RAZ: I mean, they are - insurers and potential employers and university administrators, I mean, they all have access to this information. They can build a pretty good profile of almost anybody in the world who has ever been on the Internet and who has ever logged in.

ACQUISTI: Well, the individual administrator, the individual employer or the individual insurance company - not yet have the ability of finding everything about anyone. That's something that maybe search engines and social networks can do. As we reveal more and more about ourselves, as the commerce and the trade in personal information becomes more accepted and prevalent - whether, indeed, there will be shops where I can go and buy all the information about you before, you know, I want to hire you or before, you know, we go on a date.


ACQUISTI: In a movie which came out a few years ago - "Minority Report,"...


NARRATOR: A road diverges in the dessert...

ACQUISTI: ...A famous scene had Tom Cruise walk in a mall.


NARRATOR: The road you're on, John Anderton, is the one less traveled.

ACQUISTI: And holographic personalized advertising would appear around him.



UNIDENTIFIED SPEAKER #2: Try one night...

UNIDENTIFIED SPEAKER #3: You could use a Guinness right about now.


UNIDENTIFIED SPEAKER #5: Get away, John Anderton.

ACQUISTI: Now the movie is set in 2054, about 40 years from now. And as exciting as that technology looks, it already vastly underestimates the amount of information the organization can get about you. And now they can use it to influence you in a way that you will not even detect. So as an example, imagine that an organization has access to your list of Facebook friends. And through some kind of algorithm, they can detect the two friends that you like the most.

And then they create, in real-time, a facial composite of these two friends. Now studies prior to ours have shown that people don't recognize, any longer, even themselves in facial composites, but they react to those composites in a positive manner. So next time you are looking for a certain product and there is an ad suggesting you to buy it, it will not be just a standard spokesperson. It will be one of your friends. And you will not even know that this is happening.

RAZ: That's creepy. I mean, that scares me.

ACQUISTI: You suddenly don't want to order burritos with your app any longer?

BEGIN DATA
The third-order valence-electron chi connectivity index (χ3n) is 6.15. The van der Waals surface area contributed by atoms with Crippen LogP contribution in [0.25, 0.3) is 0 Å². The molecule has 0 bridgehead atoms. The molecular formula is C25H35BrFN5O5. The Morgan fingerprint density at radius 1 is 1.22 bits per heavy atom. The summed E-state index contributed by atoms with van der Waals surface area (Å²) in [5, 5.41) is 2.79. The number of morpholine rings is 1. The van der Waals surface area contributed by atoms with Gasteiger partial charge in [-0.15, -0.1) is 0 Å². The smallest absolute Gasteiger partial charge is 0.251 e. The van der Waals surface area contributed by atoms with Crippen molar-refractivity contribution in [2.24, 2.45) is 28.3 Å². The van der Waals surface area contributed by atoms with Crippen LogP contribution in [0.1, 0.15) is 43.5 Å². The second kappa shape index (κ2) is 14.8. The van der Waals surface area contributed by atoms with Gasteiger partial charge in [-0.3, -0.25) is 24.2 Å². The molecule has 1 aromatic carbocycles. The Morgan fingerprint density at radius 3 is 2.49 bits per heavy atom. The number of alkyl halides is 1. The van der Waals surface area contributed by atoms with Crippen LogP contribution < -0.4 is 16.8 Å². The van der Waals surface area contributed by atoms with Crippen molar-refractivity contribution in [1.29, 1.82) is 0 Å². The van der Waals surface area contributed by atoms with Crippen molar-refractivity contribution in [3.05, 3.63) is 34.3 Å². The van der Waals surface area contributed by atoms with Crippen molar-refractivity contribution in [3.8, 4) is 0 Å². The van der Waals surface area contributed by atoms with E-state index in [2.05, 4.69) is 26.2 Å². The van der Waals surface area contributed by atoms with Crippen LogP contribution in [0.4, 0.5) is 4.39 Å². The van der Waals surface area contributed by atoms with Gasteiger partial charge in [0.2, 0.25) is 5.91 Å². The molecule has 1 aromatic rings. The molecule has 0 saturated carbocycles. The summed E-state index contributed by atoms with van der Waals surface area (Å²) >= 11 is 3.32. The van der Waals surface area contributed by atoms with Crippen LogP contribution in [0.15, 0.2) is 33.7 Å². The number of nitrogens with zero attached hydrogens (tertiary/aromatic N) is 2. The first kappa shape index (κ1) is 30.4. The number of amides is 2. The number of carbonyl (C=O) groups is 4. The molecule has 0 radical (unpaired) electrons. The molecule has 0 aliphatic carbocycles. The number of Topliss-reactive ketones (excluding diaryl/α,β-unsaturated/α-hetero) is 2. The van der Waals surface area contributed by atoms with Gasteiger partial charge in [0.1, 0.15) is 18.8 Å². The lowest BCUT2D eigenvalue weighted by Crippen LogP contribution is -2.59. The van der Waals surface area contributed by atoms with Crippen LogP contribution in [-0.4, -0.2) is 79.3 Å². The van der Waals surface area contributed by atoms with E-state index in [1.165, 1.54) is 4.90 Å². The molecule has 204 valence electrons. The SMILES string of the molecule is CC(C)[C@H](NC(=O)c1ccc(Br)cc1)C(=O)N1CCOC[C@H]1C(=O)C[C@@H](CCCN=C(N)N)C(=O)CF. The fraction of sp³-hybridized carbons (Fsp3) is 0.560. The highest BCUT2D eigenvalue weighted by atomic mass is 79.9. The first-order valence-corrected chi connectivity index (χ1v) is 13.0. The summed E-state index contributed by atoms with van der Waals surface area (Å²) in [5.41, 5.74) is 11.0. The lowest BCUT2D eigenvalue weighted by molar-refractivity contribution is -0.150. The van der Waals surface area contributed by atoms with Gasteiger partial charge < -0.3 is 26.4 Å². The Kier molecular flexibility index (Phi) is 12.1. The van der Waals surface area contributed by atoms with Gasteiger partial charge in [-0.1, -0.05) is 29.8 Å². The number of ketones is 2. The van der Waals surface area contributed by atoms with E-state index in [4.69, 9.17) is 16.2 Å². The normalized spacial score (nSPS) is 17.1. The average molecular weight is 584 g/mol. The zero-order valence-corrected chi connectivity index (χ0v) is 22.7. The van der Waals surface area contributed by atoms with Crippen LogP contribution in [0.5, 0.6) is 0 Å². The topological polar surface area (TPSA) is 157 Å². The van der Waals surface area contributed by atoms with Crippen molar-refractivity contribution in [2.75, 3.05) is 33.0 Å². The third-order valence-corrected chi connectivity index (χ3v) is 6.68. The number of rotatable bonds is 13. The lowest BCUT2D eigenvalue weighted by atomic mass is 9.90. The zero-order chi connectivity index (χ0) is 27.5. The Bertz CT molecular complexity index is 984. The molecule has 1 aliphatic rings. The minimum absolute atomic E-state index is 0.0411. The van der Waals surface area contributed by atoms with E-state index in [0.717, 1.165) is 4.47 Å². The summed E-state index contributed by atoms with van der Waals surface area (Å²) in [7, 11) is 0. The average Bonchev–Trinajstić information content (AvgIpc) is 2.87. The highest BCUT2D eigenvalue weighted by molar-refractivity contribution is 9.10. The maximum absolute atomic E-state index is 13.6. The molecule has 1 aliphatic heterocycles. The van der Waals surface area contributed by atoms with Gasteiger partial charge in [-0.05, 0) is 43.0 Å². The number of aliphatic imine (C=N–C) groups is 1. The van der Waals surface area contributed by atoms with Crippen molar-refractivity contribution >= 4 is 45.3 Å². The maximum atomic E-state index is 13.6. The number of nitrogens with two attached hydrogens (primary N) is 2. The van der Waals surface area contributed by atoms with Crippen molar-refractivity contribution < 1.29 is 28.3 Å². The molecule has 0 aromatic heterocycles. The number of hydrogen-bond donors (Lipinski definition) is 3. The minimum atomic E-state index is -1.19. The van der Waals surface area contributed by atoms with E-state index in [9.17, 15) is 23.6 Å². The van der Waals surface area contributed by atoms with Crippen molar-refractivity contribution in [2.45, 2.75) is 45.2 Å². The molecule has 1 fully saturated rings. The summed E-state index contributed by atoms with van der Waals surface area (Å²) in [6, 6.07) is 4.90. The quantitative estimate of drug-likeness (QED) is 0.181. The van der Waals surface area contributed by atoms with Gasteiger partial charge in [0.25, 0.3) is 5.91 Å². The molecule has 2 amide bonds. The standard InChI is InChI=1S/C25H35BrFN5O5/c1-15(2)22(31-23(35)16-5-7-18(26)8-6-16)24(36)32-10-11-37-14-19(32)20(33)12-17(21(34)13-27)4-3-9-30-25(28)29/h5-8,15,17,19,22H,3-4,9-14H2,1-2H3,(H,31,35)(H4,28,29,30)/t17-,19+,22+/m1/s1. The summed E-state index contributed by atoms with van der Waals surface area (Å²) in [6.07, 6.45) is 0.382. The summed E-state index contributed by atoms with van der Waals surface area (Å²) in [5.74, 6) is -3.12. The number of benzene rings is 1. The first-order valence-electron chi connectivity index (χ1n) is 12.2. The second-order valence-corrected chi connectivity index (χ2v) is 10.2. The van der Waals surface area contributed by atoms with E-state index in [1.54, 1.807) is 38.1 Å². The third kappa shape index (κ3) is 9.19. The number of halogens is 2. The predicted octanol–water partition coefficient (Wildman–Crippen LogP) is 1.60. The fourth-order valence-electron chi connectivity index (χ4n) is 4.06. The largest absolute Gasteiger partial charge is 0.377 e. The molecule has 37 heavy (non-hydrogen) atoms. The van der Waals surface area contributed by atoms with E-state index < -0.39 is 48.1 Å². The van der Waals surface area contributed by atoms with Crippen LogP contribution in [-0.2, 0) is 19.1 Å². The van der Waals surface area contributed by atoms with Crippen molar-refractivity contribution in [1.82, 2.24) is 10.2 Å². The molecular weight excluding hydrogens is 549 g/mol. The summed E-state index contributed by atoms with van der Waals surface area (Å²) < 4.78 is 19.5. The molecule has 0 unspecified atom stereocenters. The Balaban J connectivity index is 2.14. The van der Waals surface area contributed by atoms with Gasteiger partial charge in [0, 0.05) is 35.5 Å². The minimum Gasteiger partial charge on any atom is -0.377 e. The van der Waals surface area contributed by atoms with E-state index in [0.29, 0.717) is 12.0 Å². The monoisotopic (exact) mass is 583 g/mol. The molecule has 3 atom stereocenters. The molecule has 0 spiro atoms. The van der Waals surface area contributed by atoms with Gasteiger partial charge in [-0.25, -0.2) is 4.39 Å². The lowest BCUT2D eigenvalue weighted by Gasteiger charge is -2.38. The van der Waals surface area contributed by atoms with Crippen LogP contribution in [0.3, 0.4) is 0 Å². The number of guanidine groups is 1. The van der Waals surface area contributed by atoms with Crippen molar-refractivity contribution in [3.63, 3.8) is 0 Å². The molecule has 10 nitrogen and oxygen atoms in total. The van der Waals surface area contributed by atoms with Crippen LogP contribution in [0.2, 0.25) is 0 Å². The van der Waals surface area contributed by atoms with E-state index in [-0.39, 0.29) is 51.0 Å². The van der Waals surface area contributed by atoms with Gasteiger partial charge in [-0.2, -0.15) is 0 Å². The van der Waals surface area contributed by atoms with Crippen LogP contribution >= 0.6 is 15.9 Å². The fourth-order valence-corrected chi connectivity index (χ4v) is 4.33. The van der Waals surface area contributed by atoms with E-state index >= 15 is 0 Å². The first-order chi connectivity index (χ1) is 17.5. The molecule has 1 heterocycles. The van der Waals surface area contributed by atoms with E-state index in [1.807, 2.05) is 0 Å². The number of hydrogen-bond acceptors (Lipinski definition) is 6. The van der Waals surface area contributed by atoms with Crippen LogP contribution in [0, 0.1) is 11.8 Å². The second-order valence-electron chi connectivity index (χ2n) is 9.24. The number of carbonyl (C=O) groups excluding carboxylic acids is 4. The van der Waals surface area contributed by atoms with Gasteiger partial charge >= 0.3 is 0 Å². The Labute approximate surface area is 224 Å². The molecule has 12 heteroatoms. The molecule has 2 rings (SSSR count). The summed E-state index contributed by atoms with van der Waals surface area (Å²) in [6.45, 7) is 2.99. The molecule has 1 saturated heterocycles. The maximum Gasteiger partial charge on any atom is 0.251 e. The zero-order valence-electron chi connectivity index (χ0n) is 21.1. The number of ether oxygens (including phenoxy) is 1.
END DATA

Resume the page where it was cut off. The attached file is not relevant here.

RAZ: I don't want to order burritos with my app anymore. No.

ACQUISTI: Do you know the story about the frog and the boiling water?

RAZ: That you put them in there slowly, and they kind of just hangout and heat it up slowly. But if you throw it in the boiling water, it jumps out. That one?

ACQUISTI: Right. I've always been wondering when it comes to privacy, whether we are like the frog in the water. And the water is slowly getting hotter and hotter, and then it's boiling, and we just stay there. Because the need to disclose and to share is a very important human need, but so is the need for privacy.

RAZ: Are you worried about where this is going?

ACQUISTI: I am concerned, and not in the sense that I expect to live in a "Big Brother," "1984," kind of world anytime soon. In fact, I am more concerned about the brave new world kind of scenario where we have willingly given away our autonomy in exchange for a little bit of convenience, in exchange for an app, which makes buying the burrito we like much faster, much easier.


ACQUISTI: I do believe that one of the defining fights of our times will be the fight for the control over personal information. The fight over whether big data will become a force for freedom rather than a force which will hiddenly manipulate us. Right now, many of us do not even know that the fight is going on, but it is whether you like it or not. And I will tell you that the tools for the fight are here - the awareness of what is going on in your hands just a few clicks away. Thank you.


RAZ: Alessandro Acquisti. He's an associate professor at Carnegie Mellon University. You can see his full talk with some amazing and alarming photos at


SONNY BOY WILLIAMSON: (Singing) Baby, do me a favor, keep our business to yourself. Please, darling, do me a favor, keep our business to yourself. I don't want you to tell nobody, no family and don't mention it to nobody else.

RAZ: Hey, thanks for listening to our show on privacy this week. If you missed any of it or you want to hear more or you want to find out more about who was on it, you can visit And if you want to weigh in, check out our collaboration with the Huffington Post on this episode. Go to, and send in your thoughts. You can find many, many more TED talks at And you can download this program through iTunes or through the NPR smartphone app. I'm Guy Raz. You've been listening to ideas worth spreading on the TED Radio Hour from NPR. Transcript provided by NPR, Copyright NPR.